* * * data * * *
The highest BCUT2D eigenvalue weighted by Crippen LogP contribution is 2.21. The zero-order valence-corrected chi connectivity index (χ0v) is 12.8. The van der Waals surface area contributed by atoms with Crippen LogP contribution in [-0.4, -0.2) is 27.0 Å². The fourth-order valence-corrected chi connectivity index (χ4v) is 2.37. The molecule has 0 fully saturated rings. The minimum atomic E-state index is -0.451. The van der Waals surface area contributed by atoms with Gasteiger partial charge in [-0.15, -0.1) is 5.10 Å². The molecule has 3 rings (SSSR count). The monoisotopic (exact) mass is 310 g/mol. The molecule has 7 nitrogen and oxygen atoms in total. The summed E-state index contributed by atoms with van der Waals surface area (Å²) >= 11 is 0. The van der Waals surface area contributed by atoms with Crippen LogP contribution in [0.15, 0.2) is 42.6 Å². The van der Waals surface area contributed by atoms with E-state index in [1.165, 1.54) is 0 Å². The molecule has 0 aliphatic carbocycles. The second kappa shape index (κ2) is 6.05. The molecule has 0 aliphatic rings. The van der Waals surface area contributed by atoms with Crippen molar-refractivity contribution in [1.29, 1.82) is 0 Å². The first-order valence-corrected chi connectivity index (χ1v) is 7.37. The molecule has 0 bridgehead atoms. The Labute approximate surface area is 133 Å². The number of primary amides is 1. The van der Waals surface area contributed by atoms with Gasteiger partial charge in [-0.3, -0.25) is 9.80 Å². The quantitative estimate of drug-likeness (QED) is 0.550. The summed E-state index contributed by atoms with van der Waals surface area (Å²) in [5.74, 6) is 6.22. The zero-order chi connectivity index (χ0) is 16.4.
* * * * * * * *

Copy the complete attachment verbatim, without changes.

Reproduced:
The highest BCUT2D eigenvalue weighted by Crippen LogP contribution is 2.21. The zero-order valence-corrected chi connectivity index (χ0v) is 12.8. The van der Waals surface area contributed by atoms with Crippen LogP contribution in [-0.4, -0.2) is 27.0 Å². The fourth-order valence-corrected chi connectivity index (χ4v) is 2.37. The molecule has 0 fully saturated rings. The minimum atomic E-state index is -0.451. The van der Waals surface area contributed by atoms with Gasteiger partial charge in [-0.15, -0.1) is 5.10 Å². The molecule has 3 rings (SSSR count). The monoisotopic (exact) mass is 310 g/mol. The molecule has 7 nitrogen and oxygen atoms in total. The summed E-state index contributed by atoms with van der Waals surface area (Å²) >= 11 is 0. The van der Waals surface area contributed by atoms with Crippen LogP contribution in [0.15, 0.2) is 42.6 Å². The van der Waals surface area contributed by atoms with E-state index in [1.165, 1.54) is 0 Å². The molecule has 0 aliphatic carbocycles. The second kappa shape index (κ2) is 6.05. The molecule has 0 aliphatic rings. The van der Waals surface area contributed by atoms with Crippen molar-refractivity contribution in [1.29, 1.82) is 0 Å². The first-order valence-corrected chi connectivity index (χ1v) is 7.37. The molecule has 0 bridgehead atoms. The Labute approximate surface area is 133 Å². The number of primary amides is 1. The van der Waals surface area contributed by atoms with Gasteiger partial charge in [-0.3, -0.25) is 9.80 Å². The quantitative estimate of drug-likeness (QED) is 0.550. The summed E-state index contributed by atoms with van der Waals surface area (Å²) in [5.74, 6) is 6.22. The zero-order chi connectivity index (χ0) is 16.4.